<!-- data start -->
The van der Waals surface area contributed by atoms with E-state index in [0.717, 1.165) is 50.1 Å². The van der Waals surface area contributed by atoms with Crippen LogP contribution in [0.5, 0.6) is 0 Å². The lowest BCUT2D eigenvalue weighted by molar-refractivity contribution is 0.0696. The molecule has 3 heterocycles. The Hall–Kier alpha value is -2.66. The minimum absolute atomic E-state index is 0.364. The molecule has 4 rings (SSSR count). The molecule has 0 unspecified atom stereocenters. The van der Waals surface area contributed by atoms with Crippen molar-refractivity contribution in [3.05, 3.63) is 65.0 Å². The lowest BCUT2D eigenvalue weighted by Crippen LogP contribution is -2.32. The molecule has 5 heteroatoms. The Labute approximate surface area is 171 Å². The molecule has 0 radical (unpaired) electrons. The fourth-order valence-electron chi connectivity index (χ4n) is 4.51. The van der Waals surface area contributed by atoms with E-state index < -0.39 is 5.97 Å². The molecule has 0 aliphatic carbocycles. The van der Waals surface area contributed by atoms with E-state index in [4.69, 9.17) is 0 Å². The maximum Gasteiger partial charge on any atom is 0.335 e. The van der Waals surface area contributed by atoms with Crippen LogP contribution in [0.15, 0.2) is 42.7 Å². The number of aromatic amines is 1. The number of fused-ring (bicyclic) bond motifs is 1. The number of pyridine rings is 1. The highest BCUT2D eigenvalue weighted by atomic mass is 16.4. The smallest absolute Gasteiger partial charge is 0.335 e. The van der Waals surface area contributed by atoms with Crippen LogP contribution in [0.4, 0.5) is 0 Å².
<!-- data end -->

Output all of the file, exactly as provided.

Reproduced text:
The van der Waals surface area contributed by atoms with E-state index in [0.717, 1.165) is 50.1 Å². The van der Waals surface area contributed by atoms with Crippen LogP contribution in [0.5, 0.6) is 0 Å². The lowest BCUT2D eigenvalue weighted by molar-refractivity contribution is 0.0696. The molecule has 3 heterocycles. The Hall–Kier alpha value is -2.66. The minimum absolute atomic E-state index is 0.364. The molecule has 4 rings (SSSR count). The molecule has 0 unspecified atom stereocenters. The van der Waals surface area contributed by atoms with Crippen molar-refractivity contribution in [3.05, 3.63) is 65.0 Å². The lowest BCUT2D eigenvalue weighted by Crippen LogP contribution is -2.32. The molecule has 5 heteroatoms. The Labute approximate surface area is 171 Å². The molecule has 0 radical (unpaired) electrons. The fourth-order valence-electron chi connectivity index (χ4n) is 4.51. The van der Waals surface area contributed by atoms with E-state index < -0.39 is 5.97 Å². The molecule has 0 aliphatic carbocycles. The van der Waals surface area contributed by atoms with E-state index in [4.69, 9.17) is 0 Å². The maximum Gasteiger partial charge on any atom is 0.335 e. The van der Waals surface area contributed by atoms with Crippen LogP contribution in [0.15, 0.2) is 42.7 Å². The number of aromatic amines is 1. The number of fused-ring (bicyclic) bond motifs is 1. The number of pyridine rings is 1. The highest BCUT2D eigenvalue weighted by atomic mass is 16.4. The smallest absolute Gasteiger partial charge is 0.335 e. The van der Waals surface area contributed by atoms with Crippen LogP contribution in [0.4, 0.5) is 0 Å².